At that point of the review, I should mention LouisGossett Jr.' performance as Foley and say it's as worthy of the Oscar as R. Lee Ermey deserved a nomination for "Full Metal Jacket", but I retrospectively appreciate the way Foley is never an antagonist but a driver and if he doesn't show any softness, it's because he likes his AOC enough to give them his best shot. The subplot involving the female candidate Seeger (Lisa Eilbacher) could have made a great movie itself and it allows us to show that it's not a matter of ambition but of character and heart. That's exactly what lacked in the ill-fated Sid, unlike Lynette, he had the right attitude but not the heart it takes to wear the uniform or any 'uniform' for that matter. And what the film's journey shows is people learning over the course of thirteen weeks the things that define them: those they can't quit.
Which of course takes us to that magnificent ending, copied and parodied so many times I was glad that for once, I saw the original before all the parodies (whether "The Simpsons", "Friends" and many more). It's a Cinderella-ending all right but beyond all the cinematic archetypes and the catchy Joe Cocker's "Up Where We Belong" theme, we have two decent persons realizing they belong to each other and can finally make their lives converge. So the dashing white prince took her away under people's cheers and applauses and for all its blue-collar realism, the one detail that consecrates that symbiosis, right before the image freezes, is Paula putting Zack's cap on her head, like a last clothing detail that speaks a thousand words.
It's one of the most emotionally satisfying ending because the movie made us care for the characters before embracing their happiness, it had the "uniform" of a romance but the attitude of a character study... and study of character!
Not that bad, but the lousiness of some gags is even more unbelievable than the sci-fi plot... Probably tired of unsuccessful invasions and infiltrations of Earth via the United States, our good old aliens (aboard their not-so-unidentifiable flying saucers) think they'll have a better shot with Saint Tropez; they just didn't count on our valiant defenders of bikini-clad widows and playing-with-sand orphans; the Extra-terrestrials are coming and the Troop is back!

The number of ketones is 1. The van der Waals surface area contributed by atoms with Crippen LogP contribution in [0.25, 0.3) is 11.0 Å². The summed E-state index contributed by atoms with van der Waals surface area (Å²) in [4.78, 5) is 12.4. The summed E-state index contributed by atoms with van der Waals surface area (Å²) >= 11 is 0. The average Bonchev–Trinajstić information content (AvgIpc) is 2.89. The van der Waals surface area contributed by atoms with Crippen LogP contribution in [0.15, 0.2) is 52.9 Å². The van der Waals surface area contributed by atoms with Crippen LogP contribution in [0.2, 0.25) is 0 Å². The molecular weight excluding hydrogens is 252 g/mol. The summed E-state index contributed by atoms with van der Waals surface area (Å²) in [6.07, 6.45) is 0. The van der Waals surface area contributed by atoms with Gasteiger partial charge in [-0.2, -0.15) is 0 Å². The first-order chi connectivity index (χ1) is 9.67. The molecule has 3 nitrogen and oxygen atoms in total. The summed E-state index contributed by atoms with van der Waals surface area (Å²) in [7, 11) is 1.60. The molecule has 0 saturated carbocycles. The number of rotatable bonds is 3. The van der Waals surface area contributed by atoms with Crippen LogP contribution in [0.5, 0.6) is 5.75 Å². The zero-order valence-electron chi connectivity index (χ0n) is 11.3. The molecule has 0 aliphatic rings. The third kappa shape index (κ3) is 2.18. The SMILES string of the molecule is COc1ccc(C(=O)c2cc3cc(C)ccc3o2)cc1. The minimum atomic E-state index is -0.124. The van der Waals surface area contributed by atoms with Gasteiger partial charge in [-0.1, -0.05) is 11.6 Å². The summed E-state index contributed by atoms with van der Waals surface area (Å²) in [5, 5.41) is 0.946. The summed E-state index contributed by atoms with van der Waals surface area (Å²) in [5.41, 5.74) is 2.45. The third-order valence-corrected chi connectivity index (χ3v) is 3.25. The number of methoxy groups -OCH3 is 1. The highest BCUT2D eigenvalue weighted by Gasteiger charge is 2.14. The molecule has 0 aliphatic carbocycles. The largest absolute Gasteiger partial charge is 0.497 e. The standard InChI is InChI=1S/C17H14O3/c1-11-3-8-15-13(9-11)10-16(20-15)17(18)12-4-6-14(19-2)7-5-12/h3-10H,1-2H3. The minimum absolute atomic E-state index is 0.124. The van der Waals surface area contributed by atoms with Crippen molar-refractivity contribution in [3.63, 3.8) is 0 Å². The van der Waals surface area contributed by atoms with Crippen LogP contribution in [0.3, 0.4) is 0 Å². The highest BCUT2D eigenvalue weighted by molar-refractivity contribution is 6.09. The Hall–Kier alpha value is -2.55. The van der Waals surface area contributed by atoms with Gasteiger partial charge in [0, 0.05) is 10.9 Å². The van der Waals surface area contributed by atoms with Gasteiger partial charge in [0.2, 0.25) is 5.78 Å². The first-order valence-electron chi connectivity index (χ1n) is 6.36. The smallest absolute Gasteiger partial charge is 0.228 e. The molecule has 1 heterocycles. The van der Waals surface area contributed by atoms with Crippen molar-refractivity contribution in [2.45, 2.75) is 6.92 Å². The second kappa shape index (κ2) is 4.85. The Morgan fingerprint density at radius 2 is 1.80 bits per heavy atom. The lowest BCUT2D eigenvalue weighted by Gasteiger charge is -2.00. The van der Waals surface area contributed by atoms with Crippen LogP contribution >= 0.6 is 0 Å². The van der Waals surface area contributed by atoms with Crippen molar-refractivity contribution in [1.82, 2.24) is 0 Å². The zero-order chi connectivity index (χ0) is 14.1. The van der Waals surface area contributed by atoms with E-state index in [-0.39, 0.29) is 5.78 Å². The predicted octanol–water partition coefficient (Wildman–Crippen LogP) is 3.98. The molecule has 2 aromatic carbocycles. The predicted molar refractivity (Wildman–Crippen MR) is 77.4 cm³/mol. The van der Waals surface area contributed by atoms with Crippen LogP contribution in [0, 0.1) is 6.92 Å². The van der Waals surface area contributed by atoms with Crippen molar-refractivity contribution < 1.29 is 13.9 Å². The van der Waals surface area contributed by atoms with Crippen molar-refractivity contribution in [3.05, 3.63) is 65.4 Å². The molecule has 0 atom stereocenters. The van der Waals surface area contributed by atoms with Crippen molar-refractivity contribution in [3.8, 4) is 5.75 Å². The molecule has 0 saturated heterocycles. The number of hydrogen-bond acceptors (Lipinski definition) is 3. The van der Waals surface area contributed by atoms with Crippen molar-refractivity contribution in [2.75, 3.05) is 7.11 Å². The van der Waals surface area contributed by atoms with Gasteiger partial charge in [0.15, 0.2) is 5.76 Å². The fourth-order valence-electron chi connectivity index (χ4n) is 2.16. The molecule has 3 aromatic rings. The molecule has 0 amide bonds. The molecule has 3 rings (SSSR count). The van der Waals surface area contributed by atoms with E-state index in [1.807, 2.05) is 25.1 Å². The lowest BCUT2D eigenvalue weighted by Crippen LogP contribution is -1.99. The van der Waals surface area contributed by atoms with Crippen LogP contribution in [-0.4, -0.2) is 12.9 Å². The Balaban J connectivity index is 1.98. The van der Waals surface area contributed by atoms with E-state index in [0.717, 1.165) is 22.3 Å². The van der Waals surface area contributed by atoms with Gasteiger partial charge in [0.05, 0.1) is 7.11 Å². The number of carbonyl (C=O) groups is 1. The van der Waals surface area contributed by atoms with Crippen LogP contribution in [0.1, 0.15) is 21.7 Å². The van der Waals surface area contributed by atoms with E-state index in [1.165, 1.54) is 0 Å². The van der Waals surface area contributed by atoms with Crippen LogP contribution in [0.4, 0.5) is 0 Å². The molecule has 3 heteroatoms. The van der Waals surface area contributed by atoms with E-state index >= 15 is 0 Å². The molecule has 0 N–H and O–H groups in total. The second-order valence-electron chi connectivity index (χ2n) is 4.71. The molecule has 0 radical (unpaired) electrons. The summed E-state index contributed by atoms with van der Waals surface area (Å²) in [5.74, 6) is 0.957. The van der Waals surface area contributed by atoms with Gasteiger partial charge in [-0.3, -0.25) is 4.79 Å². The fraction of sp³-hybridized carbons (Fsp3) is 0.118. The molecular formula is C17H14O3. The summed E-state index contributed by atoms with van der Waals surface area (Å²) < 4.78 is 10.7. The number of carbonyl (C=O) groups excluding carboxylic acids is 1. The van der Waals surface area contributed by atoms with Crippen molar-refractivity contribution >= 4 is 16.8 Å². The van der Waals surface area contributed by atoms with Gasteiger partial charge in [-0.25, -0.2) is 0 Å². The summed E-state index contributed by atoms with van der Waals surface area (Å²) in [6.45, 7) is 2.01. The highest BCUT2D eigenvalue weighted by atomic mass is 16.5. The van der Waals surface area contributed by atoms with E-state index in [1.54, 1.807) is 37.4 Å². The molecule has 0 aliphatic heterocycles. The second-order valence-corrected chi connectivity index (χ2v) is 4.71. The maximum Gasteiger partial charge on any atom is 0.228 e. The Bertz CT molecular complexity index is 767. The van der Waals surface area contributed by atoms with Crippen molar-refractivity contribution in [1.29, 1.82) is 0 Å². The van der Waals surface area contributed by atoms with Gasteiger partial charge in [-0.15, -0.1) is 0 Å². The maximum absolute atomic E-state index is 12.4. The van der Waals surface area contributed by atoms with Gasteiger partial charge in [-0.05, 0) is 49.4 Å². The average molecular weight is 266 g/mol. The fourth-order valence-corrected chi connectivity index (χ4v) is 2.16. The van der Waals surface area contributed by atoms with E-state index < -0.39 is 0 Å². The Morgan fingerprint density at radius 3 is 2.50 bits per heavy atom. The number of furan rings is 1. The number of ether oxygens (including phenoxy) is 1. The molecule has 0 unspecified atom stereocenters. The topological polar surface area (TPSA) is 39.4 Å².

Still, the decade it took for that fifth installment to be released feels like a real change of era that affected all the cast... and not just in the looks department. In 1979, the baby-boomers who twisted in Saint-Tropez were adults whose preoccupation were rooted in reality and oil prices, so I'm not sure watching a frail old Funès dressed as a nun and making faces not to be recognized was the proper cure for laughs. That 'Salve Regina' sounds rather like the swan song of the agonizing old school of French comedy.
But courageously, director Jean Girault and screenwriter Jacques Wilfrid stick to their guns, and all the actors are certainly more heroic than their fictional counterparts in the way they indulge to the same shticks over and over without fearing to look ridicule. But there are signs that can't fool us, the most visible ones are the replacements of Christian Marin and Jean Lefebvre by similarly looking substitutes Maurice Risch (short but chubbier) and Jean-Pierre Rambal (tall but less goofy). It's quite symbolic that Merlot and Fougasse were the two who welcomed Cruchot at his arrival and quite sad that "no one notices" their absence.
To their defense, they don't hurt the film and Maurice Risch, a regular De Funès' partner who's been labeled as a poor man's "Jacques Villeret" given the obvious resemblance, dis fit to the role. The real issue is with the replacement of Claude Gensac as Cruchot's wife by Maria Mauban. Gensac was unavailable so Mauban did her best with a second-rate script that overloads de Funès' dialogues with many "my doe" (ma biche!) in case we forgot who she was.